# Equality in JavaScript

Nov 3, 2020

JavaScript defines 4 different algorithms for determining whether two values are equal:

1. Abstract equality: `==`
2. Strict equality: `===`
3. SameValue: `Object.is()`
4. SameValueZero: Same as `Object.is`, except `-0` is considered equal to `+0`.

## Strict Equality, SameValueZero, SameValue

Strict equality, SameValueZero, and SameValue are almost equivalent. They only differ in their handling of `NaN`, `+0`, and `-0`. For all other values, the last 3 algorithms are identical.

Strict Equality: `NaN` is not strictly equal to any value, not even itself. In other words, `NaN !== NaN`. Also, `(+0) === (-0)`.

SameValue: The `Object.is()` function implements the SameValue algorithm. With the SameValue algorithm, `NaN` is equal to itself: `Object.is(NaN, NaN) === true`. But, on the other hand, `+0` is not equal to `-0`: `Object.is(+0, -0) === false`.

SameValueZero: There's no way to use SameValueZero directly, but the `Array#includes()` method uses SameValueZero internally. So, to try out SameValueZero, you can use `includes()`. The only difference between SameValue and SameValueZero is that SameValueZero treats `+0` as equal to `-0`: `[+0].includes(-0) === true`.

As a developer, you should typically use `===`, with the understanding that you may need to add a special case if you care about `NaN`. The distinction between `+0` and `-0` is not important for most use cases.

## Abstract Equality

Abstract equality has numerous differences. The abstract equality algorithm supports several implicit type conversions. Here's a brief overview:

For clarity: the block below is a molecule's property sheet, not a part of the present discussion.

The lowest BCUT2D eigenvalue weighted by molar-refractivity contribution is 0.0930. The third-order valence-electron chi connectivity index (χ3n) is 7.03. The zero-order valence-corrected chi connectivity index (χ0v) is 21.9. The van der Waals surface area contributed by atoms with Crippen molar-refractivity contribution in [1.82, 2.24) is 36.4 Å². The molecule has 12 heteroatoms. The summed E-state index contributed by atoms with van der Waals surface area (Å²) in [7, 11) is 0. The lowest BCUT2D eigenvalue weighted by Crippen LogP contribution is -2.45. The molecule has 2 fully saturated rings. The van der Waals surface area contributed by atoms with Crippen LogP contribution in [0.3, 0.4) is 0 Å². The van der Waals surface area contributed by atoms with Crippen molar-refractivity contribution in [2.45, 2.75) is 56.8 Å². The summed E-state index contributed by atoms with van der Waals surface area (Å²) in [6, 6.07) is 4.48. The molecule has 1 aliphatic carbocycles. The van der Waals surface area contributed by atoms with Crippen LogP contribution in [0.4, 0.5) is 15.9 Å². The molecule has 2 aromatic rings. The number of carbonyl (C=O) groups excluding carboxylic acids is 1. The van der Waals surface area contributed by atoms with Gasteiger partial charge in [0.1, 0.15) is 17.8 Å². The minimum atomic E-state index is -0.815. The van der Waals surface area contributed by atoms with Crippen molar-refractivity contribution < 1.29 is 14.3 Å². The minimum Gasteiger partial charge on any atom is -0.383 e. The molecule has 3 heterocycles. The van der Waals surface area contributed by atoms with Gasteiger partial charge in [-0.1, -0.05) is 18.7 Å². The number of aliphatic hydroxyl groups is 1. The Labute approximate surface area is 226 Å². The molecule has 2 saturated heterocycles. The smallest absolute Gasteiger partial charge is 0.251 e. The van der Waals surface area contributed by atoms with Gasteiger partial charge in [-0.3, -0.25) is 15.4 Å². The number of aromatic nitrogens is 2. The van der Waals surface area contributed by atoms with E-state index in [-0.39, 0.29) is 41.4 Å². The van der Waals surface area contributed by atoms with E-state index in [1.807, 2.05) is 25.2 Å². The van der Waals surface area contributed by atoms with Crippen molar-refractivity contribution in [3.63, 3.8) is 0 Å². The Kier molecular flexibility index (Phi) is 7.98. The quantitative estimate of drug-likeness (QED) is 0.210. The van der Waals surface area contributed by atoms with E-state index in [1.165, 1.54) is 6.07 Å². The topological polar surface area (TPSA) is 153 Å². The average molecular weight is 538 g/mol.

1. If `x` and `y` are the same type, check if `x === y`.
2. If `x` and `y` are both either `null` or `undefined`, return `true`.
3. If `x` is a number and `y` is a string, convert `y` to a number and then compare using `===`. Similarly, if `x` is a boolean or string, and `y` is a number, convert `x` to a number.
4. If `x` or `y` is a boolean, convert the other value of a number and compare them.
5. If `x` is an object and `y` is a symbol, string, or number, try to convert `x` to a primitive using valueOf() and then compare using `===`.

In general, you should not use abstract equality. The one potential exception is checking for nullish values:

``````// Only true if `v === null` or `v === undefined`
v == null;

// Equivalent:
v === null || v === undefined;``````

## Where These Equality Comparisons Are Used

The tricky part of these different equality comparisons is that different JavaScript methods use different equality algorithms internally. For example, the `Array#indexOf()` function uses strict equality, but `Array#includes()` uses SameValueZero, which leads to different behavior when searching for `NaN` in arrays:

``````[NaN].indexOf(NaN); // -1, not found!

[NaN].includes(NaN); // true, found!``````

Here's where these different equality comparisons are used:

1. Strict Equality: `indexOf()`, `lastIndexOf`, `case` statements.
2. SameValueZero: `Set` values, `Map` keys, `includes()`.
3. SameValue: Used internally by `Object.defineProperty()`.